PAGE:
Mtskheta has historically played an important role in shaping the country, as well as it's cultural and religious development. This is evidenced by numerous historical references and numerous historical and cultural monuments (immovable, movable). Among them is the Municipality Center, an ancient city-museum, Mtskheta.
Archaeological excavations have shown that Mtskheta and its surroundings were densely populated as early as in the Middle Bronze Age (III millennium BC) and late Bronze Age (II millennium BC).
According to legend, the city was founded by a Mtskhetos in the 1st millennium BC. In the IV century BC. King Parnavaz declared Mtskheta the capital.
For eight hundred years until the end of the 5th century, Mtskheta was the political center of the kingdom of Kartli. After moving the capital to Tbilisi, it became a cultural and religious center.
In the beginning of the 4th century AD, Christianity was preached in Mtskheta by St. Nino. King Mirian III and Queen Nana were converted to Christianity and it was declared as official religion. Due to this fact, there are many monasteriend churches in the city: Svetitskhoveli Wooden Church - IV c. Stone Basilica V c. Samtavro St. Nino church IV c. Small stone church of VI c. Antioch Basilica VII-VIII c. During the advanced feudalism, large temples were built: Svetitskhoveli 1010-1129 y. designed by architect Arsukidze and led by Melchizedek Catholicos. Samtavro Church Complex in XI Century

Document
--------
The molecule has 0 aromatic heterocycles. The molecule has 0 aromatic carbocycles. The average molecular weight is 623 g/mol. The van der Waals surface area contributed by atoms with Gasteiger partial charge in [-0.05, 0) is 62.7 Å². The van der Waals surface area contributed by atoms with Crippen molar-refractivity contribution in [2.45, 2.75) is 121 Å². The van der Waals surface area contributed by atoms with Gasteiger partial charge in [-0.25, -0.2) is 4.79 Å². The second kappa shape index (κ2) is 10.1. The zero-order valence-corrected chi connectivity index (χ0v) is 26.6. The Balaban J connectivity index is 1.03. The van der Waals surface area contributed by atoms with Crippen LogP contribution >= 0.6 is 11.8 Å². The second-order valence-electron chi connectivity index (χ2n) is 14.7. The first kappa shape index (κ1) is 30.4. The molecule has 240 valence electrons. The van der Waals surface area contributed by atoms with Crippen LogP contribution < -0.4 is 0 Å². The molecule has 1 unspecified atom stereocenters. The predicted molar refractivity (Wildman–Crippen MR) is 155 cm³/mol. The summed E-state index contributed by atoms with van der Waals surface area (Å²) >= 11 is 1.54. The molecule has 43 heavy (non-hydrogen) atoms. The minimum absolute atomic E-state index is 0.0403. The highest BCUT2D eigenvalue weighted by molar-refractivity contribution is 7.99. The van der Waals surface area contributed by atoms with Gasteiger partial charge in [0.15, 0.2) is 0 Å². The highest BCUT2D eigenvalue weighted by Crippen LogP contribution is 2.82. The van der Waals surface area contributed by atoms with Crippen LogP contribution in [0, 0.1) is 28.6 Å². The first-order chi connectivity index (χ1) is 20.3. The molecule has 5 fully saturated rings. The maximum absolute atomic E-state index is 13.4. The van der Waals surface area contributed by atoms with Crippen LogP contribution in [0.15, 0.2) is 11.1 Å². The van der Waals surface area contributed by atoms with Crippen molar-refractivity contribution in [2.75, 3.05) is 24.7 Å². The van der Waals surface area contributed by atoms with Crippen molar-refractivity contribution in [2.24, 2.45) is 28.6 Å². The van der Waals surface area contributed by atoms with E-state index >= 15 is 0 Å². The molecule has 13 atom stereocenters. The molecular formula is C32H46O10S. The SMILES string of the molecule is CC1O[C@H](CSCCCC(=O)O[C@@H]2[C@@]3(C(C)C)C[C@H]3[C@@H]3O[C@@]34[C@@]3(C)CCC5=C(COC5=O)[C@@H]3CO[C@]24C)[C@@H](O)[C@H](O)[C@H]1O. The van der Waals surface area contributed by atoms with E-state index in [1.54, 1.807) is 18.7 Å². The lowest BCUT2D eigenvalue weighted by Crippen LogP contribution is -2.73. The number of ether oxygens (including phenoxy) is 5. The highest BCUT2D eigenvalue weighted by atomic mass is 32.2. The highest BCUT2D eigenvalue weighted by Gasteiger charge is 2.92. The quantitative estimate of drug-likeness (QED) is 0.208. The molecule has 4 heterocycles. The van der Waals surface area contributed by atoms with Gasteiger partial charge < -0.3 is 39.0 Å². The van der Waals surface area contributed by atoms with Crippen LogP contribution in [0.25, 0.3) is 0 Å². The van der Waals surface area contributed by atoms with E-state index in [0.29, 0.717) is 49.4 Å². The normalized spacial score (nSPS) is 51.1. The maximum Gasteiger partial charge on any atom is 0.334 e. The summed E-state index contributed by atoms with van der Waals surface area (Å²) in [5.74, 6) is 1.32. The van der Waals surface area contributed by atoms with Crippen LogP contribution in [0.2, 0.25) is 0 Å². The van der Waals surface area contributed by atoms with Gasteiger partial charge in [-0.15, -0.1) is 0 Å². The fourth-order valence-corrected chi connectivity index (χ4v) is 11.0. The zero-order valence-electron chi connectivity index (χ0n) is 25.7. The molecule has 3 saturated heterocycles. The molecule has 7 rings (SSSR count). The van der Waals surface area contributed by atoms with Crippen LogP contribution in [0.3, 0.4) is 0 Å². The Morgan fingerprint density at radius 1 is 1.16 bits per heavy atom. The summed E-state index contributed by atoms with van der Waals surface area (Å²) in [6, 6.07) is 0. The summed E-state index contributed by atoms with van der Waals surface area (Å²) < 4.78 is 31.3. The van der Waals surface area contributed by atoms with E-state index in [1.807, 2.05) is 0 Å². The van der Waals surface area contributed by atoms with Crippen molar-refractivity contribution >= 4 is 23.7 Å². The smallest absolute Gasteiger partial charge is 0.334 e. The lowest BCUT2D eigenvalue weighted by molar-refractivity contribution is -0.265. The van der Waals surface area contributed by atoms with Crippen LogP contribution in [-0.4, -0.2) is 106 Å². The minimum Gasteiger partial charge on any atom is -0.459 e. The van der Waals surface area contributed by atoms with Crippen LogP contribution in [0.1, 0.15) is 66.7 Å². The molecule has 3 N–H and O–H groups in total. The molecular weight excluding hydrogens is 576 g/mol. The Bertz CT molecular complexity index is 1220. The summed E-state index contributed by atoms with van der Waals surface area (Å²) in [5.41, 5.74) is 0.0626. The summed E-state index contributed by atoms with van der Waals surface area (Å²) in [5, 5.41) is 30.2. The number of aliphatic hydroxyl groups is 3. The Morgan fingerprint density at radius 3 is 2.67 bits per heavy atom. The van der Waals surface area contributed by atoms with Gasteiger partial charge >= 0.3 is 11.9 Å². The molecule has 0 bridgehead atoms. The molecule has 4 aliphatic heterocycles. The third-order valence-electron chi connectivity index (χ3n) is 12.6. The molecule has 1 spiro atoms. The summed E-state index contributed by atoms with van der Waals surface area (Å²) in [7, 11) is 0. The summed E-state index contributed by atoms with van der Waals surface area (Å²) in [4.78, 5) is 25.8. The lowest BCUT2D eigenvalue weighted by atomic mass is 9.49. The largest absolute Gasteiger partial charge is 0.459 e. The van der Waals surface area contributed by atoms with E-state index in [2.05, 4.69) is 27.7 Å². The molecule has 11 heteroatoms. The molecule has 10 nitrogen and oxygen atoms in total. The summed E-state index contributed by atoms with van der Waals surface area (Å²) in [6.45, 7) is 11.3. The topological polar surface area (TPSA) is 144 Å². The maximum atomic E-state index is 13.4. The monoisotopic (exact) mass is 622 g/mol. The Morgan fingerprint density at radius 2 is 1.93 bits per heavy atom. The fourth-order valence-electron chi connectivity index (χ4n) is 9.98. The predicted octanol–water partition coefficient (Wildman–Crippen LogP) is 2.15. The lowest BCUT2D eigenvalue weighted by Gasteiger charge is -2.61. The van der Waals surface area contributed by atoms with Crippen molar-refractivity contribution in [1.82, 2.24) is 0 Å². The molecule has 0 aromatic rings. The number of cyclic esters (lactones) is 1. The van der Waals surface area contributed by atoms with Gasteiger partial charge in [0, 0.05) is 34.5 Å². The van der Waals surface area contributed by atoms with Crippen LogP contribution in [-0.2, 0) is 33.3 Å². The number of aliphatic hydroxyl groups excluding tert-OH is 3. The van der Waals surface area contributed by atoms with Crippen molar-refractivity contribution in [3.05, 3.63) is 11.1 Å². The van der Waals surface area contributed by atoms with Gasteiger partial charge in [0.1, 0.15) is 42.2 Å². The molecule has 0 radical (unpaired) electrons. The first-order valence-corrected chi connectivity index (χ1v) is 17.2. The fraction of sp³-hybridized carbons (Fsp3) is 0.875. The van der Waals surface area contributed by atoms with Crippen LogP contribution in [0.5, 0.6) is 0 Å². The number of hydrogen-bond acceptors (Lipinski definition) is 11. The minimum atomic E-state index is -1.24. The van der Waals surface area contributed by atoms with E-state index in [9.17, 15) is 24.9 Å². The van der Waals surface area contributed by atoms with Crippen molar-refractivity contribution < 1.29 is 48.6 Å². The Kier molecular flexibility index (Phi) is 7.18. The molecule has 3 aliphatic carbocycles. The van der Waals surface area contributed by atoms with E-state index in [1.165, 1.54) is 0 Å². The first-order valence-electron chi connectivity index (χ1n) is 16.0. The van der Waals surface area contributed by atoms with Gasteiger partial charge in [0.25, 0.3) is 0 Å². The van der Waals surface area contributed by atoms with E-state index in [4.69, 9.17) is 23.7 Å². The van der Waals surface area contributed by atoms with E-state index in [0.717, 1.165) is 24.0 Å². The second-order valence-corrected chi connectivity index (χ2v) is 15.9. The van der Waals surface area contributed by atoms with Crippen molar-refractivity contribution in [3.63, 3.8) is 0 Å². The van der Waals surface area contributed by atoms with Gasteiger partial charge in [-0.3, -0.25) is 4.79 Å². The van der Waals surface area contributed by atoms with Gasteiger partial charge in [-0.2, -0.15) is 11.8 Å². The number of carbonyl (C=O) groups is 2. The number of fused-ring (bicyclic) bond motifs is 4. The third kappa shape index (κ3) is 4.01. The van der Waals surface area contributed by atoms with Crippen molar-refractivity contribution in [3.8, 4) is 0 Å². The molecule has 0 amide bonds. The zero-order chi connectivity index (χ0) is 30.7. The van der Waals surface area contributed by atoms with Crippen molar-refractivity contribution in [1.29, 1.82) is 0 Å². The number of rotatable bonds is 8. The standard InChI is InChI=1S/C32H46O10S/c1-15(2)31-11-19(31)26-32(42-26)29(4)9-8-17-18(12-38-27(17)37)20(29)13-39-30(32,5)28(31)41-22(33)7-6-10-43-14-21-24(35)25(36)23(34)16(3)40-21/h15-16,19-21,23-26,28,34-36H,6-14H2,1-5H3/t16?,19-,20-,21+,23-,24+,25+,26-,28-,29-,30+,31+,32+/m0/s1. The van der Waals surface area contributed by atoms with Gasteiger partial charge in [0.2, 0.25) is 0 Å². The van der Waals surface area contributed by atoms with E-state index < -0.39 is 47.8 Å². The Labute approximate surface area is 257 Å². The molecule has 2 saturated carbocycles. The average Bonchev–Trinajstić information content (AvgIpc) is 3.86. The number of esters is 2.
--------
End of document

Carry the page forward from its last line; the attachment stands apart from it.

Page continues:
Archaeological excavations in Mtskheta shed light on the city's past and revealed the stories of the past centuries. Due to the great historical past of Mtskheta, Armazi area was declared an archaeological and architectural preserve since 1940, since 1957 the territory of Old Mtskheta and after 1966 the whole territory of Mtskheta received the same status.
Since 1994 Mtskheta has been declared a city-museum and is included in the UNESCO World Heritage
List. In 2014-2017 Mtskheta was a self-governing city.
Not only the town of Mtskheta, but also to the whole territory of the Mtskheta municipality's
administrative districts are loaded with unique historical, cultural and religious monuments. Each of
them is unique in its antiquity and importance. At least, let's take the “dzalisa”s complex, It is located on
the banks of the Narekvavi River on the east of the Mukhrani Valley to the east of the dzalisi Village and
BC II century. - AD VIII century -are its dates. Complex compact :
1. Burial in BC II and AD IV -VII c.
2. The city of BC II and AD IV -VIII c. A) Temple with halls, B) Unique mosaic floor of the hall, C)
columns and bases of the palace; D) Bath with hot,warm and cold water sections, E) atrium; F)
The temple in which a statue of a deity stood, G) Roman type bath.
3. Hill of Population I-IV century;
4. A ruined villageMiddle and Late Feudal Age;
5. Hall Church late feudal age.
Next to the Dzalisi is the village of Mukhrani, BC In III-II centuries it was a rural suburb of Didi Mtskheta.
There were important trade routes for the ancient and advanced feudal times. He played a major role in
the origin of the kingdom of Kartli (Iberia). The Bagrationi branch of Mukhrani ruled Kartli's throne from
1658 to 1724. This branch represented many State official, writer and scholar(Giorgi XII, Vakhtang VI,
Vakhushti and more). XVIII century second half. The Mukhranbatans supported Erekle II and fought
bravely against their enemies. In the 1940's, Russian rule abolished the Mukhranis’s governance .
Today there are three palaces: